European and Italian standards establish high levels of energy performance of buildings that have to be designed considering their energy balance near zero. To achieve this goal, the reduction of energy demand, attainable by improving energy efficiency of the construction, and the use of renewable energy available both on site and off site are effective solutions to be applied. In particular, in buildings that use energy produced from renewable sources, due to their unstable and unpredictable nature, having the right strategy to compensate the variations is essential. A technical solution reevaluated as a consequence of passive design principles, is to provide an adequate thermal inertia in order to store energy when it is offered and to use it when the source is not available. In these cases, the ability of construction elements to retain heat becomes fundamental as they contribute to maintain internal comfort conditions. This paper aims to investigate how various types of heating and cooling systems, based on different modes of heat transfer, are able to interact differently with the thermal mass of the building, producing a different level of its activation. The investigation considers a case study used to carry out dynamic simulation by means of DesignBuilder which is a user interface of EnergyPlus. The model consists of a building with elementary geometry and a single thermal zone, delimited by walls with outside thermal insulation and a heat accumulation layer inside. The variation of the internal temperature by using different types of conditioning system is analyzed in order to individuate the technology that takes the greatest advantages from the thermal mass

The Role of the Thermal Mass in nZEB with different Energy Systems

ARCURI, Natale;DE SIMONE, Marilena
2016

Abstract

European and Italian standards establish high levels of energy performance of buildings that have to be designed considering their energy balance near zero. To achieve this goal, the reduction of energy demand, attainable by improving energy efficiency of the construction, and the use of renewable energy available both on site and off site are effective solutions to be applied. In particular, in buildings that use energy produced from renewable sources, due to their unstable and unpredictable nature, having the right strategy to compensate the variations is essential. A technical solution reevaluated as a consequence of passive design principles, is to provide an adequate thermal inertia in order to store energy when it is offered and to use it when the source is not available. In these cases, the ability of construction elements to retain heat becomes fundamental as they contribute to maintain internal comfort conditions. This paper aims to investigate how various types of heating and cooling systems, based on different modes of heat transfer, are able to interact differently with the thermal mass of the building, producing a different level of its activation. The investigation considers a case study used to carry out dynamic simulation by means of DesignBuilder which is a user interface of EnergyPlus. The model consists of a building with elementary geometry and a single thermal zone, delimited by walls with outside thermal insulation and a heat accumulation layer inside. The variation of the internal temperature by using different types of conditioning system is analyzed in order to individuate the technology that takes the greatest advantages from the thermal mass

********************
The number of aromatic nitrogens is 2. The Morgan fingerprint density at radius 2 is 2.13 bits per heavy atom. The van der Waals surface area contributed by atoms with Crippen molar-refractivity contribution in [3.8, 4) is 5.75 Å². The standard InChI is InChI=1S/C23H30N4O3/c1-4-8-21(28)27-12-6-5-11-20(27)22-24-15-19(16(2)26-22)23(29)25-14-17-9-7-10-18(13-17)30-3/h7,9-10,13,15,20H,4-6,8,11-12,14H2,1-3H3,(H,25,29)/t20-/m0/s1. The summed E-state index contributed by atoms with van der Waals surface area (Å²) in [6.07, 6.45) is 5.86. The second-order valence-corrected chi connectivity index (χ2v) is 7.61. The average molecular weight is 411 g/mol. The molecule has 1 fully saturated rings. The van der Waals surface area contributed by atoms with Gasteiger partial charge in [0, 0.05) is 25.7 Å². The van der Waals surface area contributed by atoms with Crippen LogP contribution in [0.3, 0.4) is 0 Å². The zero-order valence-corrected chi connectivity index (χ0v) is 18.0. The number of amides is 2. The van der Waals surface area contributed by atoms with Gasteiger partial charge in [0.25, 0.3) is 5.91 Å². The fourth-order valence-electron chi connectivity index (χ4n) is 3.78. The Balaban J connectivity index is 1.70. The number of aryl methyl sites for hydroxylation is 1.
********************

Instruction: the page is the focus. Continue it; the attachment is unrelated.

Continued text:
Cooling systems; Heat storage; Heat transfer; Thermal insulation; User interfaces; Air temperature; NZEB; Radiant temperatures; Terminal units; Thermal inertia; Thermal storage
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Utilizza questo identificativo per citare o creare un link a questo documento: https://hdl.handle.net/20.500.11770/133930
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